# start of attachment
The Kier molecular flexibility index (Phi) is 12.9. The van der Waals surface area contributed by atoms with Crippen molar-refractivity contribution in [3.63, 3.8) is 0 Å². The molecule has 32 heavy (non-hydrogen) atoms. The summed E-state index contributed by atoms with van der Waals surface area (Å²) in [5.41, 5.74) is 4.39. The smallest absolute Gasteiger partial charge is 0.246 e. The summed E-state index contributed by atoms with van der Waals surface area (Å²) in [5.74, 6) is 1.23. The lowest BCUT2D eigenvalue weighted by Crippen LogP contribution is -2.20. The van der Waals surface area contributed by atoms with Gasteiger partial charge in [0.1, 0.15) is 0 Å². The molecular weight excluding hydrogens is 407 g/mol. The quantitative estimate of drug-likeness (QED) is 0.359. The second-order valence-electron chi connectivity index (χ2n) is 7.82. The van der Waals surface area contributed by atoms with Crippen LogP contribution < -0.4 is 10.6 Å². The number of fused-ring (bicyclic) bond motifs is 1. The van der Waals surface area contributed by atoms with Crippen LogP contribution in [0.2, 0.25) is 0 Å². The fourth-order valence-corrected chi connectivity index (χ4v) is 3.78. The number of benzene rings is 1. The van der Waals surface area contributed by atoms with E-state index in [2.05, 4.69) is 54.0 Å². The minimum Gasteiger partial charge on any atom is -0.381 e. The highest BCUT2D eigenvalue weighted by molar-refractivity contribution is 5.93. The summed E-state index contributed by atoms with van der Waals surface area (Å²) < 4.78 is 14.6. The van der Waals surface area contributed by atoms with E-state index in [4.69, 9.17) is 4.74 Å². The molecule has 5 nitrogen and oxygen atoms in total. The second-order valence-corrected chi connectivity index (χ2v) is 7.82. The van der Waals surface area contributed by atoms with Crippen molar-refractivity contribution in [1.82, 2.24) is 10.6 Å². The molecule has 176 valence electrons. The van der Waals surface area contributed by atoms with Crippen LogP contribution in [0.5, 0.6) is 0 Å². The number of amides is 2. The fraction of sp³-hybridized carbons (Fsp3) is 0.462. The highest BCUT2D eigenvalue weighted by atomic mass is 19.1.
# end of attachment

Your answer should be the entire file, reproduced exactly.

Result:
The Kier molecular flexibility index (Phi) is 12.9. The van der Waals surface area contributed by atoms with Crippen molar-refractivity contribution in [3.63, 3.8) is 0 Å². The molecule has 32 heavy (non-hydrogen) atoms. The summed E-state index contributed by atoms with van der Waals surface area (Å²) in [5.41, 5.74) is 4.39. The smallest absolute Gasteiger partial charge is 0.246 e. The summed E-state index contributed by atoms with van der Waals surface area (Å²) in [5.74, 6) is 1.23. The lowest BCUT2D eigenvalue weighted by Crippen LogP contribution is -2.20. The van der Waals surface area contributed by atoms with Gasteiger partial charge in [0.1, 0.15) is 0 Å². The molecular weight excluding hydrogens is 407 g/mol. The quantitative estimate of drug-likeness (QED) is 0.359. The second-order valence-electron chi connectivity index (χ2n) is 7.82. The van der Waals surface area contributed by atoms with Crippen LogP contribution < -0.4 is 10.6 Å². The number of fused-ring (bicyclic) bond motifs is 1. The van der Waals surface area contributed by atoms with Crippen LogP contribution in [0.2, 0.25) is 0 Å². The fourth-order valence-corrected chi connectivity index (χ4v) is 3.78. The number of benzene rings is 1. The van der Waals surface area contributed by atoms with E-state index in [2.05, 4.69) is 54.0 Å². The minimum Gasteiger partial charge on any atom is -0.381 e. The highest BCUT2D eigenvalue weighted by molar-refractivity contribution is 5.93. The summed E-state index contributed by atoms with van der Waals surface area (Å²) < 4.78 is 14.6. The van der Waals surface area contributed by atoms with E-state index in [4.69, 9.17) is 4.74 Å². The molecule has 5 nitrogen and oxygen atoms in total. The second-order valence-corrected chi connectivity index (χ2v) is 7.82. The van der Waals surface area contributed by atoms with Crippen molar-refractivity contribution in [1.82, 2.24) is 10.6 Å². The molecule has 176 valence electrons. The van der Waals surface area contributed by atoms with Crippen LogP contribution in [0.5, 0.6) is 0 Å². The number of amides is 2. The fraction of sp³-hybridized carbons (Fsp3) is 0.462. The highest BCUT2D eigenvalue weighted by atomic mass is 19.1.